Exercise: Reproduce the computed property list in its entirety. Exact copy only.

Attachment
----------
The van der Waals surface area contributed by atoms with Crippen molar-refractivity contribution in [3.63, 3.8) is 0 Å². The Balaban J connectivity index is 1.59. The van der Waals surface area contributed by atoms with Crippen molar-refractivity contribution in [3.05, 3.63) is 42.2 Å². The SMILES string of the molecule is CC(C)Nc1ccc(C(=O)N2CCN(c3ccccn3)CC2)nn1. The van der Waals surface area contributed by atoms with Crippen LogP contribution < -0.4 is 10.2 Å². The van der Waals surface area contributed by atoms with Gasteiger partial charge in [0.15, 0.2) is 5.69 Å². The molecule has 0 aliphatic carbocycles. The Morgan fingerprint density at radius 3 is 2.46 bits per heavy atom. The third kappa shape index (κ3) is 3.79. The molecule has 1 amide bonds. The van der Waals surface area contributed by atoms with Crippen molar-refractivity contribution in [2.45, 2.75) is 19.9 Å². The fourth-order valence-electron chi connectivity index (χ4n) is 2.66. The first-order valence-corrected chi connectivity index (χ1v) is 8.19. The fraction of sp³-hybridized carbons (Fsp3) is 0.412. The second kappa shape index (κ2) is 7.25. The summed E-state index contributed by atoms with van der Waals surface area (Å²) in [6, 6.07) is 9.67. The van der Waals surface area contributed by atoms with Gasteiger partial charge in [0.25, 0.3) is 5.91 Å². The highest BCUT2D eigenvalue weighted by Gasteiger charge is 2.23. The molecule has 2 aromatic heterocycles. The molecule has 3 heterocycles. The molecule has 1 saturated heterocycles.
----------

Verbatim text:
The van der Waals surface area contributed by atoms with Crippen molar-refractivity contribution in [3.63, 3.8) is 0 Å². The Balaban J connectivity index is 1.59. The van der Waals surface area contributed by atoms with Crippen molar-refractivity contribution in [3.05, 3.63) is 42.2 Å². The SMILES string of the molecule is CC(C)Nc1ccc(C(=O)N2CCN(c3ccccn3)CC2)nn1. The van der Waals surface area contributed by atoms with Crippen LogP contribution < -0.4 is 10.2 Å². The van der Waals surface area contributed by atoms with Gasteiger partial charge in [0.15, 0.2) is 5.69 Å². The molecule has 0 aliphatic carbocycles. The Morgan fingerprint density at radius 3 is 2.46 bits per heavy atom. The third kappa shape index (κ3) is 3.79. The molecule has 1 amide bonds. The van der Waals surface area contributed by atoms with Crippen molar-refractivity contribution in [2.45, 2.75) is 19.9 Å². The fourth-order valence-electron chi connectivity index (χ4n) is 2.66. The first-order valence-corrected chi connectivity index (χ1v) is 8.19. The fraction of sp³-hybridized carbons (Fsp3) is 0.412. The second kappa shape index (κ2) is 7.25. The summed E-state index contributed by atoms with van der Waals surface area (Å²) in [6, 6.07) is 9.67. The van der Waals surface area contributed by atoms with Gasteiger partial charge in [0.25, 0.3) is 5.91 Å². The highest BCUT2D eigenvalue weighted by Gasteiger charge is 2.23. The molecule has 2 aromatic heterocycles. The molecule has 3 heterocycles. The molecule has 1 saturated heterocycles.